My parents are currently in Japan. As a good daughter, I’m happy for them. As good parents, you’d think they’d try to ensure their trip didn’t coincide with my birthday, right?
They brought me into this world… the least they could do is stick around to commemorate the fact. Harrumph!
Ah well. I’ve still got a few weeks to go until my birthday happens, so perhaps I’ll have built up a thicker skin by then. In the mean time, why don’t I tell you about the restaurant my parents and I went to the night before they departed?
When my parents called the day before they left the country to ask if I wanted to join them for dinner, I initially said no. I had, that morning, taken several items out of the freezer to defrost for meal-making, and I didn’t want to be complicit in food wastage.
Several minutes later, I realised that I wanted even less to be complicit in restaurant-non-attendance. I called my parents back and proclaimed that I did, indeed, want to go out for dinner. I then proceeded to take over the night by choosing the restaurant, booking it, and then mandating which table we could sit at upon arrival so as to catch the most light for photos. Welcome, my friends, to Urban Pantry.
As you can see above, we started with “warmed sourdough served with olive oil and balsamic vinegar”. Personally, I’m not that interested in bread, as it tends not to be made of chocolate, sugar, or nut butter. This was a rather lovely specimen of sourdough, though.
As I read through the menu, I came up with a glorious and somewhat genius idea. I would have oysters, then dessert, then coffee, then I would return to my parents’ place to watch Masterchef, and then I would drive back to my own place and eat my defrosted dinner components.
It would be a magical reverse dinner experience of wonderment.
And it was, for the most part. The slight glitch in the magic was the above plate of oysters, as they were the most unpleasantly metallic-tasting and tiny oysters I’ve ever had the misfortune to eat. I don’t really blame Urban Pantry for that, though. It must be hard to get good oysters here in Canberra, where the only nearby water is an algae-infested man-made lake.
Luckily, my mother didn’t mind me snatching forkful after forkful of her dukkah-encrusted swordfish with sticky rice, so I quickly got over my oyster disappointment. The dukkah coating was deliciously nutty-roasted-crispy delicious, and the swordfish beautifully tender, although the salt was a little heavy-handed for my tastes. For the most part, though, a big tick for the swordfish special.
My dad ordered the duck confit special and enjoyed it, but the photo was atrocious so I’ll spare you.
(Also, the only thing I really care about is dessert, so duck absences don’t really phase me.)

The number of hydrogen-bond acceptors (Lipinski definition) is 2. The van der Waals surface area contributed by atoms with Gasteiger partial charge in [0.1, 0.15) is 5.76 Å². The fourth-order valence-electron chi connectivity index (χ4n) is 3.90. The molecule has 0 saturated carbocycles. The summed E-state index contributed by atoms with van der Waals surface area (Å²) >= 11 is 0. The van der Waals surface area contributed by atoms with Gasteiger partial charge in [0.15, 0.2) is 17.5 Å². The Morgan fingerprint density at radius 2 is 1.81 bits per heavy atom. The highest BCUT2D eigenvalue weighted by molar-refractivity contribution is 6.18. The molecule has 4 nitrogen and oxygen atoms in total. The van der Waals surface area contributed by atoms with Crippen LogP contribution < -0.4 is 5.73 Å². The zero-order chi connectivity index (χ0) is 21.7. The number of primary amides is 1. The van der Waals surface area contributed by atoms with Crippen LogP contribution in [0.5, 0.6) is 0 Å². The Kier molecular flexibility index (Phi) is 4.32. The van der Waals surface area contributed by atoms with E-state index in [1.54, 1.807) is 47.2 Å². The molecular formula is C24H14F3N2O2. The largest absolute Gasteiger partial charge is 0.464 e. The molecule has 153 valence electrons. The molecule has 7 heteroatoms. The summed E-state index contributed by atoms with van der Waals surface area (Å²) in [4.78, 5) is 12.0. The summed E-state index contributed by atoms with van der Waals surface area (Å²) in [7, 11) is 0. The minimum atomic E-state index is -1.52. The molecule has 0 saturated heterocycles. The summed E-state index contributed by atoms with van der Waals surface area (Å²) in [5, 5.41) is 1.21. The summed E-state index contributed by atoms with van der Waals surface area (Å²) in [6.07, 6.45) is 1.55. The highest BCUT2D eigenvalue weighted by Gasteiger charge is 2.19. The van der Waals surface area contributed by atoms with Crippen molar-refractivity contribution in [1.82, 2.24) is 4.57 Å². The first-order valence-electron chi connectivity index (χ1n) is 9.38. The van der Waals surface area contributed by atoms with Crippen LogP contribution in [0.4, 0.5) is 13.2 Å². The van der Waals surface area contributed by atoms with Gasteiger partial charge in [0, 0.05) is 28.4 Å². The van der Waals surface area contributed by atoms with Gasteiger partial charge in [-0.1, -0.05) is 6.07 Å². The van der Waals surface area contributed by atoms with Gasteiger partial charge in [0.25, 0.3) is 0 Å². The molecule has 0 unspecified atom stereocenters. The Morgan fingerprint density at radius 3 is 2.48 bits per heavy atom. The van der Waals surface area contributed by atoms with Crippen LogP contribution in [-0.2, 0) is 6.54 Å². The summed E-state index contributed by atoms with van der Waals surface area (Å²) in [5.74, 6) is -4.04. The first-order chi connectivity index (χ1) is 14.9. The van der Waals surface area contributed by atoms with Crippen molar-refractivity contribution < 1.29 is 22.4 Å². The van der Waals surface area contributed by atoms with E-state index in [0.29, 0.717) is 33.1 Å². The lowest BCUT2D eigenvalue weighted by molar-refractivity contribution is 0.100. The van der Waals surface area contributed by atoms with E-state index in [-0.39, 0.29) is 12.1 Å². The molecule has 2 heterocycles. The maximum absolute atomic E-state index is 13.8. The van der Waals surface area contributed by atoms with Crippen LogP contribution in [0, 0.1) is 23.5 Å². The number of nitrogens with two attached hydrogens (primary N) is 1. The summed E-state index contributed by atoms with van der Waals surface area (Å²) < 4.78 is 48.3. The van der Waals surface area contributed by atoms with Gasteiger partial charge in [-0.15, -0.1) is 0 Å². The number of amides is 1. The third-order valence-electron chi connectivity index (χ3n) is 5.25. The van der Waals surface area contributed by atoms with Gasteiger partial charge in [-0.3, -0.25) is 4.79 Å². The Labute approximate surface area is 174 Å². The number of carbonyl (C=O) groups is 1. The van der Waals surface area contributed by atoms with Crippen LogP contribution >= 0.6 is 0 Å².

For dessert, my dad ordered a blueberry frangipane tart from the diverse, enticing, and stocked-with-gluten-free-items cake cabinet, and it came with cream and a berry compote on top.
I, of course, tasted this frangipane tart, and can attest to it being a commendable example of nutty sweet pastry goodness.
My mother’s dessert, however, far trumped my father’s choice:
This is Urban Pantry’s “meringue with berries, vanilla crème and violet jelly”. It turns out my mother actually is rather a good parent, as before she’d even taken a bite herself, she let me try the violet jelly. I’ve recently come to love floral flavours in sweets, if they’re subtle, and this dessert also had the positive factor of reminding me of Charlemagne’s dark chocolate with violet.
It makes me very, very happy to find a restaurant in Canberra that is inventive with its desserts. Happy enough to beam.
And it makes me utterly ecstatic, to the point of giggling, hand-clapping, breathless laughter, to find a dessert with peanut butter as an integral component. Peanut butter. That creation of dreams, which I know has been used in desserts in Sydney and Melbourne restaurants (thanks to envy-making blogposts), but which has been tragically ignored here in Canberra. Until now.
When I saw the words “warm honey tart and salty peanut butter ice cream” staring up at me from the Urban Pantry menu, I felt butterflies. Love at first sight, I think the Mills and Boon lot call it. It had to be ordered.
Did this dessert live up to my expectations? Yes. The peanut butter ice cream particularly so. The ice cream was rich, peanut buttery, had an extra zing because of the sea salt flakes on top, and provided a much-needed less-sweet foil to the insanely sweet, gooey, and mind-overtaking honey-ness of the honey tart.
I loved how, at the top of the tart, the honey had turned into a crispy, caramelised, decadent layer of intensified sweetness.
Eating this, I felt like Winnie-The-Pooh.
Halfway through, though, I felt like I might slip into a coma as a result of the intense, intense and unfaltering sweetness of the honey tart, but luckily I had my peanut butter ice cream to save me from hospitalisation.
I’m certainly glad I ordered this dessert but, next time, I might ask for an affogato made with the peanut butter ice cream. I like the idea of hitting all my sugar, nut butter, and caffeine desires in one fell swoop.
There will be a next time.